Thursday, February 26, 2015

A Post Mortem of My Wisdom To Inspire (BETA) Web App

This is a Post Mortem of my current Wisdom To Inspire Web App which is in BETA. The app is hosted at

This version of the app has been live for the last year, and it's been working fine but has a very low user base and very low adoption rates. In retrospect now, I realise why this is so as the app although provides a very niche online service it has had a bit of a broken user experience and it does not entice people to join and use it every day.

I'll briefly describe in this post, what I think went wrong and what Architectural things I will do different when building Version 2 of this app (which I'm currently working on).

Before we start, here is a video of the current BETA app that is live (but it wont be live for long - hence the video evidence)

What is the Wisdom To Inspire App?

Its a pure HTML5 web app built using "Adaptive" web design principles. (i.e. it's not fully responsive) but it looks and works well in most mainstream device screen sizes.  The basic premise of the app is to allow users to sign in with their Facebook account, collect bits of "Wisdom" (things like motivational images, videos or even write their own advice and bits of wisdom) and share these with their friends on Facebook as well as on the site. It also allows users to discover new "Wisdom" from other users and has some cool sharing tools (one click share on Facebook and HTML5 Canvas based text to image generator - more about this below).

The app worked in unison with it's official Facebook page here:
where the most popular Wisdom items were shared.

What was the Technology used to Build it?

- Front end
HTML5, CSS3 and Vanilla JavaScript (with some jQuery)

- Backend

- Database
Cloudant (basically NoSQL CounchDB in the cloud)

- APIs
Cloudant API, Facebook API

What were the Problems with the Architecture?

1) Bad Document Database Design
The biggest problem I had was with the Cloudant NoSQL document database design. I've always used Relational databases and this was my first attempt to build a NoSQL based datastore. I dove into it without any real research into efficient document database design and ended up creating a model that was very very inefficient. My queries took a long time to execute and as I didn't know anything about MapReduce or Query I manually maintained my data documents as "pages" (i.e. document_1 had 10 items, document_2 had another 10 etc) - this is wrong, what I should have done is just 1 document with all items and then used indexes and MapReduce or Query to perform paging.

I've started to learn about entity relationships in document Databases and my new Database designs I have for V2 of my app is much better. This video is excellent and it's where I started to think differently about Document Database design, this is something you have to watch if you want to move from a Relational Design mindset to a Document Design mindset.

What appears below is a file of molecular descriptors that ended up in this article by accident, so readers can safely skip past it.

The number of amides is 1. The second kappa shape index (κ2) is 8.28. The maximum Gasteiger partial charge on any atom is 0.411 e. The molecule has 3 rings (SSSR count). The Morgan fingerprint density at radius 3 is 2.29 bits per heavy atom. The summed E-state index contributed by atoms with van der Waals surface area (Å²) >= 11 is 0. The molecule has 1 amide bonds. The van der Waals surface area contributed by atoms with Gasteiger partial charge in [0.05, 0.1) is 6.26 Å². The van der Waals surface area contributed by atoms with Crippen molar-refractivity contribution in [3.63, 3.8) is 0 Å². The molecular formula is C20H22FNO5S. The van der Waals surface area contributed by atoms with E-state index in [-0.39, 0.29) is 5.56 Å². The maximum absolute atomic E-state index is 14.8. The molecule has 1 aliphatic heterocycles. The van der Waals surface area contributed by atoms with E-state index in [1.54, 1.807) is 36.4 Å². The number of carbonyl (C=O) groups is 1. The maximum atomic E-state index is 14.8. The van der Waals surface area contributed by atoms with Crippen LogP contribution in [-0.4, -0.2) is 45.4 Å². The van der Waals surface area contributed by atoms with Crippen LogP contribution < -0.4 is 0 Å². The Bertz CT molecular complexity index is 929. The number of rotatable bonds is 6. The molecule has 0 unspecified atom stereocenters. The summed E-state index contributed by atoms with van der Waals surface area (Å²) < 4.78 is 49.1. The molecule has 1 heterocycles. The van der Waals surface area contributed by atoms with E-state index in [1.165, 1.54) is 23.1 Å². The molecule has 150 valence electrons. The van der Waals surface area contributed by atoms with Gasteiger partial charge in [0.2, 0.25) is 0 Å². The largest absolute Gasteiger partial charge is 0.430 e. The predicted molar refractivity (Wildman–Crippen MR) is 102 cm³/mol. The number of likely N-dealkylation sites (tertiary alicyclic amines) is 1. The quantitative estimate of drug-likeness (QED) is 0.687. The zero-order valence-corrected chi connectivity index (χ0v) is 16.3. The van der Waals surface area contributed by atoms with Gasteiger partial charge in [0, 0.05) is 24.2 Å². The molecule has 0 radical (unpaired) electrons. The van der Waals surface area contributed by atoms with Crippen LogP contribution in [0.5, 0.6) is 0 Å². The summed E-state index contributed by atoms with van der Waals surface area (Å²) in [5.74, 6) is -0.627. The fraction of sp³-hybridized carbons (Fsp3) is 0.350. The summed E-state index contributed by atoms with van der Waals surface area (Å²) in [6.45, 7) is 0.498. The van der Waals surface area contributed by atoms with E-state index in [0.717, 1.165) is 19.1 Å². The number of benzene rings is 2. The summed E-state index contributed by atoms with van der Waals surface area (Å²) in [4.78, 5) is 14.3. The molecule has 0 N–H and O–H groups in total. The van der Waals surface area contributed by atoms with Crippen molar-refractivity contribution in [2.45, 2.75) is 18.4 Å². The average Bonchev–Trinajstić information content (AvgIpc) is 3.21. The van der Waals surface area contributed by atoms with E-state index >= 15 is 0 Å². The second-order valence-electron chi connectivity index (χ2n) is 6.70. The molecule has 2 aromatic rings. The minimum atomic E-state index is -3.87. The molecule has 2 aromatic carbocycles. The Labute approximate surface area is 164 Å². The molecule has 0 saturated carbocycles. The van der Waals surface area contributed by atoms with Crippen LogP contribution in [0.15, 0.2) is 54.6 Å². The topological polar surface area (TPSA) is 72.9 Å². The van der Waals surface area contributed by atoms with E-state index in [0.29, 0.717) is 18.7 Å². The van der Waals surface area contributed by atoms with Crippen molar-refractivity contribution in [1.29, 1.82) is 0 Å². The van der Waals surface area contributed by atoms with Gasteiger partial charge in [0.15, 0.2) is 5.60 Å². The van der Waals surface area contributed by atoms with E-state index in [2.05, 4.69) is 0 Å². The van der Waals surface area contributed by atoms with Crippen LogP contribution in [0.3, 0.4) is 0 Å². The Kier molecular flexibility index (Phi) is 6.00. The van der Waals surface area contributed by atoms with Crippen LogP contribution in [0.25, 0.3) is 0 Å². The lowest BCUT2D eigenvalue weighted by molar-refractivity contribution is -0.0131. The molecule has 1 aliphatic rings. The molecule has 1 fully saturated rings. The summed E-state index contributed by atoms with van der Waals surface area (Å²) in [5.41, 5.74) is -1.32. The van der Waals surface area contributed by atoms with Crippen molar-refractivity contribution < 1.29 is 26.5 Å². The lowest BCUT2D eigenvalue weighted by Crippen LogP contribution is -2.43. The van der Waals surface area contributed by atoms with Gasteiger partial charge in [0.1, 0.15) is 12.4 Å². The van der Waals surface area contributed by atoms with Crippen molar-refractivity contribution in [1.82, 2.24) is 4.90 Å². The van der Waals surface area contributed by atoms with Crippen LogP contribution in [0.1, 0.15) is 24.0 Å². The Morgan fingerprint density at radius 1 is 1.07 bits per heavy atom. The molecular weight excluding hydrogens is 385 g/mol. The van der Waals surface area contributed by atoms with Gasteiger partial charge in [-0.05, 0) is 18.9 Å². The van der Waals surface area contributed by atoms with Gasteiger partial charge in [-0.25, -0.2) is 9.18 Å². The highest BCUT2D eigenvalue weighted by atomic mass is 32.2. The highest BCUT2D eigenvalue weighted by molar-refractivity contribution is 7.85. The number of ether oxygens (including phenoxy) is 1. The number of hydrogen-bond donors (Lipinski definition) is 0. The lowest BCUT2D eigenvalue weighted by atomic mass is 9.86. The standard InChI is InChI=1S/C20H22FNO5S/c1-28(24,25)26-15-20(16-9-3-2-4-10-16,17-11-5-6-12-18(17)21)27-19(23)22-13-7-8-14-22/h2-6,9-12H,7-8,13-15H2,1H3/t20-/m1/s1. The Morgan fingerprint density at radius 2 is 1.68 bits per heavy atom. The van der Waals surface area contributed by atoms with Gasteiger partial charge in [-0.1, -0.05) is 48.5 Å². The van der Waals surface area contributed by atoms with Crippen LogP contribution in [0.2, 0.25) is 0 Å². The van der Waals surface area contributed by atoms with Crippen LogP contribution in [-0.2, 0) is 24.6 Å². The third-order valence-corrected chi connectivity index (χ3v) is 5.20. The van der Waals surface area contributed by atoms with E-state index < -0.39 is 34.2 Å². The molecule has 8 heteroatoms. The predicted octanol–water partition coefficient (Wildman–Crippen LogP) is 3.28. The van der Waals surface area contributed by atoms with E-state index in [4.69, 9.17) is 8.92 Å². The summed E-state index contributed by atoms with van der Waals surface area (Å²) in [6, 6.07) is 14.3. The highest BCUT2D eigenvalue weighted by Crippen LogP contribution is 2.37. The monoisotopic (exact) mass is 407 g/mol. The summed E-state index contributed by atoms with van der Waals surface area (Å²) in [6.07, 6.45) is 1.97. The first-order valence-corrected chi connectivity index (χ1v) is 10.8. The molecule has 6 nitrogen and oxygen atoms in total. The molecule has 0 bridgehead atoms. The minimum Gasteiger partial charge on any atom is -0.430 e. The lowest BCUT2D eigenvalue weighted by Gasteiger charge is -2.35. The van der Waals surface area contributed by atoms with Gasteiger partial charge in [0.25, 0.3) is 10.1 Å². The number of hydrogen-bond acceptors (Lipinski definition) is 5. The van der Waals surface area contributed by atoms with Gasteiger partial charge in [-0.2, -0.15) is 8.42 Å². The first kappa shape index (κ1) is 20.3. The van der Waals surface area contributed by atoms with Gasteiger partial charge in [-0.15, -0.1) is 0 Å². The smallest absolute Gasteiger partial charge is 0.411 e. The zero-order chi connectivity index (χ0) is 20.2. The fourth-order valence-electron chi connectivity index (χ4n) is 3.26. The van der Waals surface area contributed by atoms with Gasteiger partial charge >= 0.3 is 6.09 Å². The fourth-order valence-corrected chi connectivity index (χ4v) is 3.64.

2) My C# based URL routing code was horrible
I wrote some URL routing logic to provide friendly URLs that points to a user's account (e.g. But the code I wrote was not very good and made it difficult to introduce new pages to the app (as new pages were being treated as user accounts). This was just bad coding on my part and I'm sure there are much better solutions out there. 

3) Facebook login expired too quickly
Again, I didn't spend enough time researching the Facebook API when I used it. The app is pretty much completely driven using the Facebook API (from user logins and accounts to sharing of content) and I used some really old legacy code I had written to do most of it. The Facebook API is much more powerful now and let's you provide a very seamless experience for sites using it. 

One of the biggest mistakes I made was to not take advantage of Facebook's Long Term Access Tokens, I used the default Short Term Tokens and they expired every 2 hours. Because of this every time the user revisited the app they had to re-login. This is annoying for most users who are used to automated Facebook login in apps (as this feature is provided in all mobile apps that use Facebook Auth). Long Term tokens last a long time and are "portable" so you can save it and use it for offline access to the API as well.

The Feature I Loved Best in the App?

A user had the option to write down their own "Wisdom" in a text field in a HTML form, they could then share this to their Facebook Wall instantly with one click. I wrote some JavaScript code that takes the DOM element that was created when they wrote some Wisdom, which looked like this:

A user written Wisdom item looked like this in the DOM (styled with CSS3)

The JavaScript method would take in the DOM object, inject into a hidden HTML5 Canvas element and convert the output into a PNG file. I then used the Facebook API to share this PNG to their walls. The result was the "Wisdom" text they had written  was shared out on their Walls as a image that looked exactly like the DOM element did (which was styled as above using CSS3). 

I'll try my best to convert this JavaScript method to a library soon and have it on my Github account but in the meantime here is some reading on this technique.

HTML5 Canvas Save Drawing as an Image

What are the Changes Coming to Next Version of the App?

1) A much better Document Database Design which is very efficient. Where I gave attention to Data Normalisation techniques as given here and used Query with Indexes to minimise the data sets from the document store.

2) This new version is also 100% Node.js. So goodbye C# and .NET.  I also use ExpressJS which  has a very good routing system for incoming HTTP requests.

I'm hoping to having V2 out soon, so keep an eye out. You can "Like" the official Facebook Page for updated on when it will be released (as well as for some motivation in your lives).

Until next time, Happy Coding Code Junkies.

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